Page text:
After Djibouti and (suspected) Military Base in Solomon Islands, China now Eyes Ream Naval Base in Cambodia
Prof Rajaram Panda

China’s relentless drives towards power projection endeavours and to expand its strategic and maritime imprints look unstoppable. In South Asia, the much talked about String of Pearls by building ports in Gwadar in Pakistan, Chittagong in Bangladesh, Colombo in Sri Lanka and Sittwe in Myanmar with the intention to choke India from all fronts is all well known. Its first overseas military base in Djibouti in the Horn of Africa reflects its intentions to protect and secure its overseas economic interests.[1] China is using private military companies to expand its footprint in Africa and secure its Belt and Road Initiative. In last April China entered into a security pact with the Solomon Islands as part of its efforts to expand its strategic and maritime influence in the South Pacific.[2]

Leaders from the US and Australia visited some of the Pacific island nations to assess the new security dynamics after China’s Foreign Minister Wang Yi too visited eight island states to impose a sweeping security and trade agreement with 10 Pacific island nations only to be rebuffed as there was no prior consultation. In the latest of such diplomatic activity, Australia’s Foreign Minister Penny Wong visited the Solomon Islands and New Zealand on 17 June to meet with Prime Minister Manasseh Sogavare amid concerns over the regional impact of a security deal between the Pacific islands nation and China. This was her third visit to the Pacific since being sworn in May 2022. Hidden behind these calculated initiatives is China’s long-term goal of emerging as the world’s only superpower by eclipsing the US and rewrite global rules on its own terms. The sparsely-populated South Pacific islands have become now the next US-China contest.

Closer home, China has been assiduously making efforts to create disunity within the ASEAN by using economic means and negotiating for the development of infrastructure projects and developing ports. There are reports that Cambodia, the current ASEAN Chair, has been lured by Chinese enticement and negotiated to upgrade its largest naval base for the suspected use by Chinese warships and forces on a routine basis.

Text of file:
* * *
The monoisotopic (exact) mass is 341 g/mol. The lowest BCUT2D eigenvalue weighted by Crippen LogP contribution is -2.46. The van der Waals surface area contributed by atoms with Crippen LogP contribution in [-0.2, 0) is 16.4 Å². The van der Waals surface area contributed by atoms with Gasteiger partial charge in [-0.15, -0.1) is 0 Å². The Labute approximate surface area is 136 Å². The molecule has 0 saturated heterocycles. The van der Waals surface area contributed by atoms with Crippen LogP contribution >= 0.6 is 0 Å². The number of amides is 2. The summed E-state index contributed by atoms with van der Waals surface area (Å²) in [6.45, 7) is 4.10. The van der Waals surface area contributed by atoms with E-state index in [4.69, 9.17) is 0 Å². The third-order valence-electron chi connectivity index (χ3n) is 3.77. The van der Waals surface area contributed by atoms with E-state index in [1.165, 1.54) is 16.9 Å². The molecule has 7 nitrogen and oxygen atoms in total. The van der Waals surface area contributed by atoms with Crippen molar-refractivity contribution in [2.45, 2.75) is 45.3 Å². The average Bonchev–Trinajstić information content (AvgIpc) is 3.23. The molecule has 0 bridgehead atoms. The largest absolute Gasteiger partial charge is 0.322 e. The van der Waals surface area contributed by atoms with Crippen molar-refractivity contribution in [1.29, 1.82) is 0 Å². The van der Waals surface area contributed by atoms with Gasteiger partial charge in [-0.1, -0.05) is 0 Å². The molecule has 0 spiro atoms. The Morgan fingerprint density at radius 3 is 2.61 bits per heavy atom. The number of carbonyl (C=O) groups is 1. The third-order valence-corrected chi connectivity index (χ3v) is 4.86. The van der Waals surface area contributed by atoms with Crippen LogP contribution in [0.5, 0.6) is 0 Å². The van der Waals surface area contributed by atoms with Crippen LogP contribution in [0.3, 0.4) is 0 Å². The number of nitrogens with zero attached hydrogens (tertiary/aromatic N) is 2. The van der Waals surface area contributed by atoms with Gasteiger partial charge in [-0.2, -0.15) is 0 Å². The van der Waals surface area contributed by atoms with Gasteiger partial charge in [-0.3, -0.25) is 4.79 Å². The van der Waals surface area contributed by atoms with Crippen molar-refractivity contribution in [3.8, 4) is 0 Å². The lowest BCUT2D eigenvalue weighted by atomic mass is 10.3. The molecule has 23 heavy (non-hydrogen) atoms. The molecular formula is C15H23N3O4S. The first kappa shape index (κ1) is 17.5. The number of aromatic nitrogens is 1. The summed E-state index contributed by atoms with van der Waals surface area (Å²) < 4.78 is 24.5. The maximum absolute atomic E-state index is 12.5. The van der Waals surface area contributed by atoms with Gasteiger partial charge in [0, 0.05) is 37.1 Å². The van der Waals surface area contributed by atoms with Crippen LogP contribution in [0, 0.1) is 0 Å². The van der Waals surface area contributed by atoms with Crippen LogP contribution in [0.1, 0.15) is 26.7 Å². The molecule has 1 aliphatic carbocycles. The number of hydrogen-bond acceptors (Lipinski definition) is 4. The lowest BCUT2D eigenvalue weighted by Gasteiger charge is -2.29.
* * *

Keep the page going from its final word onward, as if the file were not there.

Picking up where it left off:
Amid such allegations, the Chinese ambassador in Cambodia Wang Wentian clarified that the Ream naval base project was not targeted at any third party but at the same time underlined Beijing’s firm opposition to moves by some countries to smear its normal exchanges with Phnom Penh. Wang’s remarks came at the groundbreaking ceremony of the Chinese-funded modernisation of Ream Naval Base in southern Cambodia on 8 June 2022. The ceremony was presided by Cambodia Defence Minister Tea Banh and Wang. Wang said the project is a symbol of mutual respect and equal communication between China and Cambodia.[3]

From the very start of the project, it became controversial not only in the rest of the ASEAN states but beyond because Beijing’s intentions raised suspicion. Wang’s claim of the military cooperation between China and Cambodia as “iron-clad partnership” had no buyers. As with Djibouti, the launch of the Ream Naval Base project with grant aid from China to renovate the port raised concerns in the West and elsewhere that Beijing was seeking a military outpost in the Gulf of Thailand. Though the project is in line with Cambodia’s constitution, which bars foreign military from its territory, it can always be tweaked and projected as developmental assistance.